First impressions are incredibly important when it comes to your website. With everyone’s super-short attention spans these days, if someone isn’t immediately pulled in by your site you can expect them to hit the back button straight away.
A recent study by Google Research only helped confirm this, arguing that people form their judgement on a website’s appearance in less than a second – 50 milliseconds, in fact.
The study states that “a websites’ first impression is known to be a crucial moment for capturing the user’s interest. Within a fraction of time, people build a first visceral ‘gut feeling’ that helps them to decide whether they are going to stay at this place or continue surfing to other sites.”
So, this means that – no matter what the goal of your website is – you’ll need to make sure it’s visually appealing and able to provide solutions quickly enough if you want visitors to stay on site. These are issues that most website’s grapple with and most web developers spend their time trying to resolve.
Google’s report highlights two things in particular that determine people’s first impressions of a site:
- Visual Complexity (VC)
- Prototypicality (PT)
We’ll explore in a little more detail what these mean.
What is Visual Complexity?
While the concept of Visual Complexity may sound, well, complex, thankfully it’s actually very simple. Visual Complexity refers to the website’s visual appearance and how it influences how people interact with it. In most cases, the more visually complex a website is, the less likely a user is going to properly engage with it.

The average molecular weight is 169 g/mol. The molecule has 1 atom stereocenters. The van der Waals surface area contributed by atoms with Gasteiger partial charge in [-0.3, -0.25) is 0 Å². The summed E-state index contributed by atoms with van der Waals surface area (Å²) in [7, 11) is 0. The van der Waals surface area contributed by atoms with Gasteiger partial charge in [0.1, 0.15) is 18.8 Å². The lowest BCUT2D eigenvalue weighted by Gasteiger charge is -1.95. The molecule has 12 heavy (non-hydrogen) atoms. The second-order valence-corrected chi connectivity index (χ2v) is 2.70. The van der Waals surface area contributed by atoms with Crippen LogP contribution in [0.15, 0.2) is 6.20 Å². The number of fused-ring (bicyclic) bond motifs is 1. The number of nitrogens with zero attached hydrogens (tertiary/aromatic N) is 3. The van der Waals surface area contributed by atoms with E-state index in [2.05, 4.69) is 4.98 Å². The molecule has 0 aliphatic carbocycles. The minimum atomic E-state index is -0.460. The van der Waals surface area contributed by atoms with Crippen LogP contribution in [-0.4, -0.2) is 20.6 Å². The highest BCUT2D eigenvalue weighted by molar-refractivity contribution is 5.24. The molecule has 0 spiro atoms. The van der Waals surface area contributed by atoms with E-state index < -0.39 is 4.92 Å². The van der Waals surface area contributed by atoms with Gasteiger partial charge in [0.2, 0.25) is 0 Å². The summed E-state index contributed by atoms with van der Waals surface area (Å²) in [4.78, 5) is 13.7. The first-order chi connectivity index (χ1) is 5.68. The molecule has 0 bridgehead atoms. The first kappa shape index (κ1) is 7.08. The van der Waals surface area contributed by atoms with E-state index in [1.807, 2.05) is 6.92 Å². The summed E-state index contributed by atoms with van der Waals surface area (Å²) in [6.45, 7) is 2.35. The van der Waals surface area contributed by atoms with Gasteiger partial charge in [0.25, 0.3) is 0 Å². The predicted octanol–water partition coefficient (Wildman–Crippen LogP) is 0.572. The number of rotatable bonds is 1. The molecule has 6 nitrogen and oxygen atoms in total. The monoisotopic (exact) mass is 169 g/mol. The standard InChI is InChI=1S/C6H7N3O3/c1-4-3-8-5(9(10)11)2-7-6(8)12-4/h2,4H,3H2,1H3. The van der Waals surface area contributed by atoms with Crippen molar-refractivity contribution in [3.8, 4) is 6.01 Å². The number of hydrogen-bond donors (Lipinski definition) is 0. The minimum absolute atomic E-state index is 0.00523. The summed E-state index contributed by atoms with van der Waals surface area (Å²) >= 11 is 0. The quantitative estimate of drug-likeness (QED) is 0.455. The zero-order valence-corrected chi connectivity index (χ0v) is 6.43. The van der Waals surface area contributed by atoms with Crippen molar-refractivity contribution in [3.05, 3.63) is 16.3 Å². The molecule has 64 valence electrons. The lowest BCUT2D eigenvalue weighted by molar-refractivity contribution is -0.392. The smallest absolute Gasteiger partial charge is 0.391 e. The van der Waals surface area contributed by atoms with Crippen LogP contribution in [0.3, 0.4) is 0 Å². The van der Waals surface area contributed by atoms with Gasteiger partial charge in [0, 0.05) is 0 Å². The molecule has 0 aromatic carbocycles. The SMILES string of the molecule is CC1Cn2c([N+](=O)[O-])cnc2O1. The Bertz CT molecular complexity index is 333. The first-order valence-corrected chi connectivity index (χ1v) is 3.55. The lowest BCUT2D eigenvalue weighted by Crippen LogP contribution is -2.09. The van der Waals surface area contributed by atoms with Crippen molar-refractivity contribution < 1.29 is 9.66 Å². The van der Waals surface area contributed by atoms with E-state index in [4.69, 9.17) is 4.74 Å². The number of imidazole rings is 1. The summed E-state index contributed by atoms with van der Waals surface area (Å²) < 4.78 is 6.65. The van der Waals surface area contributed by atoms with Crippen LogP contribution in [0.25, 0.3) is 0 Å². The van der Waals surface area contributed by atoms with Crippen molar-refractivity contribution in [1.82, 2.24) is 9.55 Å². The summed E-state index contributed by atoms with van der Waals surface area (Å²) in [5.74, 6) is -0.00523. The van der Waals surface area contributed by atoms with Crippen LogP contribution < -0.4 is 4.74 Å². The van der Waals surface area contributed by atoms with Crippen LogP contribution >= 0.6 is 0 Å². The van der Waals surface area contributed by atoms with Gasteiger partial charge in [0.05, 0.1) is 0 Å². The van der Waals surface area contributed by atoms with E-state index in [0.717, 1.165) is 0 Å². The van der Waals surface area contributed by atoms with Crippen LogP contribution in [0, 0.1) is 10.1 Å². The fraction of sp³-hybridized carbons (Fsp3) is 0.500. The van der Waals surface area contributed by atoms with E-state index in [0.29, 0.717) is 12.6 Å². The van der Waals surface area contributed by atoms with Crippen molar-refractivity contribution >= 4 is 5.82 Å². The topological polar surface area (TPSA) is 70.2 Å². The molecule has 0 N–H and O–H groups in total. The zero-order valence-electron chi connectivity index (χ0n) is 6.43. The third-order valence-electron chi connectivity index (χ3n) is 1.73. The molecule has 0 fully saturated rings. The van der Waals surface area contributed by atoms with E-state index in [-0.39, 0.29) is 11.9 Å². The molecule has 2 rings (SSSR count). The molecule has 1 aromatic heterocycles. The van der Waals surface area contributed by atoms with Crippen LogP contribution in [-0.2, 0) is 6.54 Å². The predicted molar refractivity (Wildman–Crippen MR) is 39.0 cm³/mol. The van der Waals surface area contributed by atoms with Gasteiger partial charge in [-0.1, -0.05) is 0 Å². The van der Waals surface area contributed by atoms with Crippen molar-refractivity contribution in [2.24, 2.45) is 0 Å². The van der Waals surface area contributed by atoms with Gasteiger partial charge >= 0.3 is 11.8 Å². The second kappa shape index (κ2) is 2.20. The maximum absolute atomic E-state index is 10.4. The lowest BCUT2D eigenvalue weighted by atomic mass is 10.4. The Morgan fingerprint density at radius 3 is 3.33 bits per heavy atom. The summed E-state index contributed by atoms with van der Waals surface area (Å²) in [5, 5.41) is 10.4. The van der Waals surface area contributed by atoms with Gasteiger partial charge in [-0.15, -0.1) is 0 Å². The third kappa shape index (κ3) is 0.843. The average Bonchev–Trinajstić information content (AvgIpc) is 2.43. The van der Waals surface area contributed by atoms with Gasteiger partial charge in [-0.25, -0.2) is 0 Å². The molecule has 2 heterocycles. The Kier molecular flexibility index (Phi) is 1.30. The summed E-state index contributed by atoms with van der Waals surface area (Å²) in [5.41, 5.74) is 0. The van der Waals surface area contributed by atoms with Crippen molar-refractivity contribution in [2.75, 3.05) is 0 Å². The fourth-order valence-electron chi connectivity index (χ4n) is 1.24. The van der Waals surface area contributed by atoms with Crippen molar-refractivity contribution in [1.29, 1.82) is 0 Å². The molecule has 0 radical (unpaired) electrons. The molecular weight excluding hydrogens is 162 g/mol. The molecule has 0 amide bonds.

So, make sure your website isn’t needlessly complicated. Users generally prefer websites that are easy to navigate and understand. If, when they first land on your site, they’re bombarded with loads of content, images, pop-ups, and dropdowns, they’re likely to get overwhelmed and leave. Users like to be able to find what they’re looking for fast. Complicating that process is only likely to have a negative impact.
What is Prototypicality?
Prototypicality is a little harder to explain. In short, it’s defined as an object which represents a class of objects. For example, for an online furniture site, a chair symbol could be used to represent the dining room category, while a bed could be used to represent the bedroom category.
This functions on a larger scale as well. Normally, people associate certain types of websites with certain formats. For example, you might expect a fashion website to have a certain layout, but a travel site or a banking site to have a completely different one with different things on the homepage, different types of imagery, etc.
But how does this tie into the UX on your site? Well, if your site’s appearance doesn’t match what users are looking for, then they’re more likely to decide to leave during those all-important 50 milliseconds.
So, when it comes to assessing your website, make sure you don’t overlook these two very important factors.